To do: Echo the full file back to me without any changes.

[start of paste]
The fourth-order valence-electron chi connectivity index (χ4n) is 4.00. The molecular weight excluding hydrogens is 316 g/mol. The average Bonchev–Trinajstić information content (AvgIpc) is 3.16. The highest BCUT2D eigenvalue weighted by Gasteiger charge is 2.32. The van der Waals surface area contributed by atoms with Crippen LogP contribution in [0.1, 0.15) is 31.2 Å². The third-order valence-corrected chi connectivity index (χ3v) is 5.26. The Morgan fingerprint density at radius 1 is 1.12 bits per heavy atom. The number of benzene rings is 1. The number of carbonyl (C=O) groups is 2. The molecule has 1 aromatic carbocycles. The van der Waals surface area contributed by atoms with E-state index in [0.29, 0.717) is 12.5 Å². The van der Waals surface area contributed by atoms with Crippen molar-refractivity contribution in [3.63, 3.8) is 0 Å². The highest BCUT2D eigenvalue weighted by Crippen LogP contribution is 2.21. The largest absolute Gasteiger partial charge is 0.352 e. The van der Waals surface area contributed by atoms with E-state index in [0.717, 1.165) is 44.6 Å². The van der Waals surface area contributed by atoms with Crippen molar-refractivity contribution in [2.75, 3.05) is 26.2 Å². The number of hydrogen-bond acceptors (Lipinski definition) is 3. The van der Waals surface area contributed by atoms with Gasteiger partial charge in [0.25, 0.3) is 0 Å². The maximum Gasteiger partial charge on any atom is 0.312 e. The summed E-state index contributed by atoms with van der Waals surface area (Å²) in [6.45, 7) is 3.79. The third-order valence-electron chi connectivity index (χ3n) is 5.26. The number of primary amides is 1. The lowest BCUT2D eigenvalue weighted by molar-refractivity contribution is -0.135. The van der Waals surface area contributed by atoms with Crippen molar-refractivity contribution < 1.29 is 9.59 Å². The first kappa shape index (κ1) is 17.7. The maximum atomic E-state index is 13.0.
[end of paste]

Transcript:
The fourth-order valence-electron chi connectivity index (χ4n) is 4.00. The molecular weight excluding hydrogens is 316 g/mol. The average Bonchev–Trinajstić information content (AvgIpc) is 3.16. The highest BCUT2D eigenvalue weighted by Gasteiger charge is 2.32. The van der Waals surface area contributed by atoms with Crippen LogP contribution in [0.1, 0.15) is 31.2 Å². The third-order valence-corrected chi connectivity index (χ3v) is 5.26. The Morgan fingerprint density at radius 1 is 1.12 bits per heavy atom. The number of benzene rings is 1. The number of carbonyl (C=O) groups is 2. The molecule has 1 aromatic carbocycles. The van der Waals surface area contributed by atoms with E-state index in [0.29, 0.717) is 12.5 Å². The van der Waals surface area contributed by atoms with Crippen molar-refractivity contribution in [3.63, 3.8) is 0 Å². The highest BCUT2D eigenvalue weighted by Crippen LogP contribution is 2.21. The largest absolute Gasteiger partial charge is 0.352 e. The van der Waals surface area contributed by atoms with E-state index in [0.717, 1.165) is 44.6 Å². The van der Waals surface area contributed by atoms with Crippen molar-refractivity contribution in [2.75, 3.05) is 26.2 Å². The number of hydrogen-bond acceptors (Lipinski definition) is 3. The van der Waals surface area contributed by atoms with Gasteiger partial charge in [0.25, 0.3) is 0 Å². The maximum Gasteiger partial charge on any atom is 0.312 e. The summed E-state index contributed by atoms with van der Waals surface area (Å²) in [6.45, 7) is 3.79. The third-order valence-electron chi connectivity index (χ3n) is 5.26. The number of primary amides is 1. The lowest BCUT2D eigenvalue weighted by molar-refractivity contribution is -0.135. The van der Waals surface area contributed by atoms with Crippen molar-refractivity contribution < 1.29 is 9.59 Å². The first kappa shape index (κ1) is 17.7. The maximum atomic E-state index is 13.0.